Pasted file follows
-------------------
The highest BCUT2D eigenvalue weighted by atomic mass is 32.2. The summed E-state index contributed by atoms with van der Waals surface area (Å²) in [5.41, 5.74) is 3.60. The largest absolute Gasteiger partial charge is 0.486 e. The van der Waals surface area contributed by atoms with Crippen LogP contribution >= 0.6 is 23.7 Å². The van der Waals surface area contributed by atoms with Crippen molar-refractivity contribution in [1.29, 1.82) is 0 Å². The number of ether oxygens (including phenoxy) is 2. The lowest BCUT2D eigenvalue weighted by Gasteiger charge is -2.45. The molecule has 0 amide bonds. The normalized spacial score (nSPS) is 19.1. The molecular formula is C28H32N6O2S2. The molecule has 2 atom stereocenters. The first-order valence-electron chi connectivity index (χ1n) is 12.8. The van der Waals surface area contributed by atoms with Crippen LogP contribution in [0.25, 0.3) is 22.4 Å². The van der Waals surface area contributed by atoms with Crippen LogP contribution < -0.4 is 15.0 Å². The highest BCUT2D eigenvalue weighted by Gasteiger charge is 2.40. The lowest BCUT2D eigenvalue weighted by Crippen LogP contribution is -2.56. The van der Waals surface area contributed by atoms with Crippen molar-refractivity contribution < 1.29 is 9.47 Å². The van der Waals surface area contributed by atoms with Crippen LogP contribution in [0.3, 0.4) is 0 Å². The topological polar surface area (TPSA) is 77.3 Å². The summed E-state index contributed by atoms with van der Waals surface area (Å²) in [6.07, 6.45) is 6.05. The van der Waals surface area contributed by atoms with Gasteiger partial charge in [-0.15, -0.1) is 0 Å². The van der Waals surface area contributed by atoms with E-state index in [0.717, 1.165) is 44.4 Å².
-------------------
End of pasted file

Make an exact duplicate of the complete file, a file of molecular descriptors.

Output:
The highest BCUT2D eigenvalue weighted by atomic mass is 32.2. The summed E-state index contributed by atoms with van der Waals surface area (Å²) in [5.41, 5.74) is 3.60. The largest absolute Gasteiger partial charge is 0.486 e. The van der Waals surface area contributed by atoms with Crippen LogP contribution >= 0.6 is 23.7 Å². The van der Waals surface area contributed by atoms with Crippen molar-refractivity contribution in [1.29, 1.82) is 0 Å². The number of ether oxygens (including phenoxy) is 2. The lowest BCUT2D eigenvalue weighted by Gasteiger charge is -2.45. The molecule has 0 amide bonds. The normalized spacial score (nSPS) is 19.1. The molecular formula is C28H32N6O2S2. The molecule has 2 atom stereocenters. The first-order valence-electron chi connectivity index (χ1n) is 12.8. The van der Waals surface area contributed by atoms with Crippen LogP contribution in [0.25, 0.3) is 22.4 Å². The van der Waals surface area contributed by atoms with Crippen LogP contribution < -0.4 is 15.0 Å². The highest BCUT2D eigenvalue weighted by Gasteiger charge is 2.40. The lowest BCUT2D eigenvalue weighted by Crippen LogP contribution is -2.56. The van der Waals surface area contributed by atoms with Crippen molar-refractivity contribution < 1.29 is 9.47 Å². The van der Waals surface area contributed by atoms with Crippen LogP contribution in [0.3, 0.4) is 0 Å². The topological polar surface area (TPSA) is 77.3 Å². The summed E-state index contributed by atoms with van der Waals surface area (Å²) in [6.07, 6.45) is 6.05. The van der Waals surface area contributed by atoms with Gasteiger partial charge in [-0.15, -0.1) is 0 Å². The van der Waals surface area contributed by atoms with E-state index in [0.717, 1.165) is 44.4 Å².